y = LabelBinarizer().fit_transform(df.Countries)

Printing y would yield:

[[0 0 1]
 [1 0 0]
 [0 0 1]
 [0 1 0]
 [1 0 0]]

Though, this isn't nearly as pretty as the Pandas approach.

Similarly, we can use the OneHotEncoder class, which supports multi-column data, unlike the previous class:

from sklearn.preprocessing import OneHotEncoder

And then, let's populate a list and fit it in the encoder:

x = [[11, "Spain"], [22, "France"], [33, "Spain"], [44, "Germany"], [55, "France"]]
y = OneHotEncoder().fit_transform(x).toarray()

Running this will yield:

[[1. 0. 0. 0. 0. 0. 0. 1.]
 [0. 1. 0. 0. 0. 1. 0. 0.]
 [0. 0. 1. 0. 0. 0. 0. 1.]
 [0. 0. 0. 1. 0. 0. 1. 0.]
 [0. 0. 0. 0. 1. 1. 0. 0.]]

Applications of One-Hot Encoding

One-hot encoding has seen most of its application in the fields of Machine Learning and Digital Circuit Design.

Machine Learning

As stated above, computers aren't very good with categorical data. While we understand categorical data just fine, it's due to a kind of prerequisite knowledge that computers don't have.

Most Machine Learning techniques and models work with a very bounded dataset (typically binary). Neural networks consume data and produce results in the range of 0..1 and rarely will we ever go beyond that scope.

In short, the vast majority of machine learning algorithms receive sample data ("training data") from which features are extracted. Based on these features, a mathematical model is created, which is then used to make predictions or decisions without being explicitly programmed to perform these tasks.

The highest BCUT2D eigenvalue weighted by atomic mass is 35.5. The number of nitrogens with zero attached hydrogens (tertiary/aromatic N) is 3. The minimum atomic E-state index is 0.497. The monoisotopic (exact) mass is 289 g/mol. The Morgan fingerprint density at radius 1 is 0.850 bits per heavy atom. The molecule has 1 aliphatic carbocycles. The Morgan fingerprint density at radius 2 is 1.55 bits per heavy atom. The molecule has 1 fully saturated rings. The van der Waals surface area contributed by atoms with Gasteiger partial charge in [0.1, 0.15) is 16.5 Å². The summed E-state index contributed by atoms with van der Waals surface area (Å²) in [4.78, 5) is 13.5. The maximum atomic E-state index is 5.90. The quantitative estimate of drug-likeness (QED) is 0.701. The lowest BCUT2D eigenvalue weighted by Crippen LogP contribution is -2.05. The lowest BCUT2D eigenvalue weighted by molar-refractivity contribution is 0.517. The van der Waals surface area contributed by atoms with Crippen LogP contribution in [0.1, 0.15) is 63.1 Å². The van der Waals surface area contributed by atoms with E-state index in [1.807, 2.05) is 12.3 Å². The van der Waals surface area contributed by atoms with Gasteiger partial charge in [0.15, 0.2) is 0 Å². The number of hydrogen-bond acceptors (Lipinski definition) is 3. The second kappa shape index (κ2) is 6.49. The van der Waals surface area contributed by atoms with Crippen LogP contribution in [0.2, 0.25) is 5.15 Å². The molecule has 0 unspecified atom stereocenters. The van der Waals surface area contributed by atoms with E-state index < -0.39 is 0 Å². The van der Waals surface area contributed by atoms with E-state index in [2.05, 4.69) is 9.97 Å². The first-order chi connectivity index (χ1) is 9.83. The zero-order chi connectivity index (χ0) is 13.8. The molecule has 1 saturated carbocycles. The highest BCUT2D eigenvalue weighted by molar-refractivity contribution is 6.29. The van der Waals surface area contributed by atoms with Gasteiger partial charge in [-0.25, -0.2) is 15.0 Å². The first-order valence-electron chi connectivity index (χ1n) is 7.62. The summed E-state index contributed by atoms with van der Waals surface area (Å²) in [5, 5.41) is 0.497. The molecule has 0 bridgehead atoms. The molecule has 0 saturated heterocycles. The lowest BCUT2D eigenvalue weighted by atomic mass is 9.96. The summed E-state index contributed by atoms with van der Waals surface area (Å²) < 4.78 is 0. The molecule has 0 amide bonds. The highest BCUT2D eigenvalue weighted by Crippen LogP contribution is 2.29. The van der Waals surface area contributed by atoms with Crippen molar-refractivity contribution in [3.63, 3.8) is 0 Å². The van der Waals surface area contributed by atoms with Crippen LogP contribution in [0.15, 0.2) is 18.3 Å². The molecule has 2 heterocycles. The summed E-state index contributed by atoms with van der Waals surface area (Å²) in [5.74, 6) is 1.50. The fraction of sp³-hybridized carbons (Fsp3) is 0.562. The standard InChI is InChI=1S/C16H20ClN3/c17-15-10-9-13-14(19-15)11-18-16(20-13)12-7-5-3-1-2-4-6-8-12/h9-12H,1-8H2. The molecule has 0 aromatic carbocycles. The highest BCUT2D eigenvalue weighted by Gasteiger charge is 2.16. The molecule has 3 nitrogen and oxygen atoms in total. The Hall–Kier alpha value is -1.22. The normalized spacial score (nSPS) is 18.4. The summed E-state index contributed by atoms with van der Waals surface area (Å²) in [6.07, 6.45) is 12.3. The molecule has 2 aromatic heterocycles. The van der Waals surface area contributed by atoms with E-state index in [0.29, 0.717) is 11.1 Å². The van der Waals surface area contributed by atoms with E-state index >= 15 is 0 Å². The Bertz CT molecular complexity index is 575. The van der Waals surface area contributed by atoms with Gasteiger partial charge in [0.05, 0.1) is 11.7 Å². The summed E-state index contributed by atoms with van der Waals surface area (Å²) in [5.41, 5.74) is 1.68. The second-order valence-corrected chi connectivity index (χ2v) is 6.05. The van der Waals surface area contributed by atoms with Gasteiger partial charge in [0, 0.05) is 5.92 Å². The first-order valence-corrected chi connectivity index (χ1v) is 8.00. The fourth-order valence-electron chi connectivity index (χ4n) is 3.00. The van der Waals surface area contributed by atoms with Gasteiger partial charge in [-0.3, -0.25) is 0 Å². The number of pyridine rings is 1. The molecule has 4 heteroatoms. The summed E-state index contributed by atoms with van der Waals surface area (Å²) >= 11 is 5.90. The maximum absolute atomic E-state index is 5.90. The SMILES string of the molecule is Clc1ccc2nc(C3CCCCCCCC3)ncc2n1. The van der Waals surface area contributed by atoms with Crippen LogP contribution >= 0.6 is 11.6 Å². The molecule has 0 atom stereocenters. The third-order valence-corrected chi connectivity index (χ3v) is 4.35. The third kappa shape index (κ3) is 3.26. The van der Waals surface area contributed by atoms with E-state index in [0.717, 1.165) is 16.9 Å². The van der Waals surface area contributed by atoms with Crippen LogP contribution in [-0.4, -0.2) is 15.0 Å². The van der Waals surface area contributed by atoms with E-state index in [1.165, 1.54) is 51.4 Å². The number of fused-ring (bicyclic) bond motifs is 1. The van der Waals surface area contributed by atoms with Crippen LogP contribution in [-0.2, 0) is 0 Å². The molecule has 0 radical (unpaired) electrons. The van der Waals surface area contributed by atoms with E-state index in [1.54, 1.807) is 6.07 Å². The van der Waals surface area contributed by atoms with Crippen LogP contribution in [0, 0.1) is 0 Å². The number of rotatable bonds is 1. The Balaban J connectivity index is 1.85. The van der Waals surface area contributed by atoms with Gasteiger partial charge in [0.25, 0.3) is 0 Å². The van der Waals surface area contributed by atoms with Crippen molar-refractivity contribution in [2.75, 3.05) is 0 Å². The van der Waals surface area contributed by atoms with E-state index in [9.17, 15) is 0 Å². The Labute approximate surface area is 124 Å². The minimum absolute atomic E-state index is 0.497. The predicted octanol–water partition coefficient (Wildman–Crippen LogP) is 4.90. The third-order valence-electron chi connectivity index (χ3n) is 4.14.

A great example would be Classification, where the input can be technically unbounded, but the output is typically limited to a few classes. In the case of binary classification (say we're teaching a neural network to classify cats and dogs), we'd have a mapping of 0 for cats, and 1 for dogs.

Most of the time, the training data we wish to perform predictions on is categorical, like the example with fruit mentioned above. Again, while this makes a lot of sense to us, the words themselves are of no meaning to the algorithm as it doesn't understand them.

Using one-hot encoding for representation of data in these algorithms is not technically necessary, but pretty useful if we want an efficient implementation.

Digital Circuit Design

Many basic digital circuits use one-hot notation in order to represent their I/O values.

For example, it can be used to indicate the state of a finite-state machine. If some other type of representation, like Gray or Binary, is used, a decoder is needed to determine the state as they're not as naturally compatible. Contrarily, a one-hot finite-state machine does not need the decoder, because if the nth bit is high, the machine is, logically, in the nth state.

A good example of a finite-state machine is a ring counter - a type of counter composed of flip-flops connected to a shift register, in which the output of one flip-flop connects to the input of the other one.